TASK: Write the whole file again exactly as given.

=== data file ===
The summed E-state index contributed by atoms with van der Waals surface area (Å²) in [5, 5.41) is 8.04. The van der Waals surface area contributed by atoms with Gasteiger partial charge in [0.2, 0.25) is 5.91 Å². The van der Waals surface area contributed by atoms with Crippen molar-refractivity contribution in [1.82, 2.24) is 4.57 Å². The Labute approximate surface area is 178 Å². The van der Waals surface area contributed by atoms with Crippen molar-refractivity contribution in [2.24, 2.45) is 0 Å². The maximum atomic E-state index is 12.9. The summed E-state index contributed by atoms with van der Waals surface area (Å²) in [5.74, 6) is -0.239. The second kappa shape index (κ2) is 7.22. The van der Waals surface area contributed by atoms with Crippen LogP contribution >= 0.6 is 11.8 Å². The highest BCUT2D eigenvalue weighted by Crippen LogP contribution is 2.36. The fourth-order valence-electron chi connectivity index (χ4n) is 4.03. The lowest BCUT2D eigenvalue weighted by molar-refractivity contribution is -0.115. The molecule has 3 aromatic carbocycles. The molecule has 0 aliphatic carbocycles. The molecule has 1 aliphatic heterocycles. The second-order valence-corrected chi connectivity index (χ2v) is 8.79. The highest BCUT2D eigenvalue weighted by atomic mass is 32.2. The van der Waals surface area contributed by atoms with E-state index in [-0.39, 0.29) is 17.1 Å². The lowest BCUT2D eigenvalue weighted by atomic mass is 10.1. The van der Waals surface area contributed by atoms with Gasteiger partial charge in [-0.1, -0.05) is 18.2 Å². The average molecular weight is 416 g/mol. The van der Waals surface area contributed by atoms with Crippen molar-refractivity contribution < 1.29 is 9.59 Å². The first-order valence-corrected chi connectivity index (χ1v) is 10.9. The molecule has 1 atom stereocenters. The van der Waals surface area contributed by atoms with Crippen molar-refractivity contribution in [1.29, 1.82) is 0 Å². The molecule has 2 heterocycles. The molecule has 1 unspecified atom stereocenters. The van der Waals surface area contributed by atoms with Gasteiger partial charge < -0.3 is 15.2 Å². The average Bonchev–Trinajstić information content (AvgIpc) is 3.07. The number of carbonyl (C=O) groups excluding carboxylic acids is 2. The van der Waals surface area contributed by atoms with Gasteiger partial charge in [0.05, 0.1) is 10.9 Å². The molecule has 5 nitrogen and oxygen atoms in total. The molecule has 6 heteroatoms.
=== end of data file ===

The summed E-state index contributed by atoms with van der Waals surface area (Å²) in [5, 5.41) is 8.04. The van der Waals surface area contributed by atoms with Gasteiger partial charge in [0.2, 0.25) is 5.91 Å². The van der Waals surface area contributed by atoms with Crippen molar-refractivity contribution in [1.82, 2.24) is 4.57 Å². The Labute approximate surface area is 178 Å². The van der Waals surface area contributed by atoms with Crippen molar-refractivity contribution in [2.24, 2.45) is 0 Å². The maximum atomic E-state index is 12.9. The summed E-state index contributed by atoms with van der Waals surface area (Å²) in [5.74, 6) is -0.239. The second kappa shape index (κ2) is 7.22. The van der Waals surface area contributed by atoms with Crippen LogP contribution >= 0.6 is 11.8 Å². The highest BCUT2D eigenvalue weighted by Crippen LogP contribution is 2.36. The fourth-order valence-electron chi connectivity index (χ4n) is 4.03. The lowest BCUT2D eigenvalue weighted by molar-refractivity contribution is -0.115. The molecule has 3 aromatic carbocycles. The molecule has 0 aliphatic carbocycles. The molecule has 1 aliphatic heterocycles. The second-order valence-corrected chi connectivity index (χ2v) is 8.79. The highest BCUT2D eigenvalue weighted by atomic mass is 32.2. The van der Waals surface area contributed by atoms with E-state index in [-0.39, 0.29) is 17.1 Å². The lowest BCUT2D eigenvalue weighted by atomic mass is 10.1. The van der Waals surface area contributed by atoms with Gasteiger partial charge in [-0.1, -0.05) is 18.2 Å². The average molecular weight is 416 g/mol. The van der Waals surface area contributed by atoms with Crippen molar-refractivity contribution < 1.29 is 9.59 Å². The first-order valence-corrected chi connectivity index (χ1v) is 10.9. The molecule has 1 atom stereocenters. The van der Waals surface area contributed by atoms with Crippen molar-refractivity contribution in [1.29, 1.82) is 0 Å². The molecule has 2 heterocycles. The molecule has 1 unspecified atom stereocenters. The van der Waals surface area contributed by atoms with Gasteiger partial charge < -0.3 is 15.2 Å². The average Bonchev–Trinajstić information content (AvgIpc) is 3.07. The number of carbonyl (C=O) groups excluding carboxylic acids is 2. The van der Waals surface area contributed by atoms with Gasteiger partial charge in [0.05, 0.1) is 10.9 Å². The molecule has 5 nitrogen and oxygen atoms in total. The molecule has 6 heteroatoms.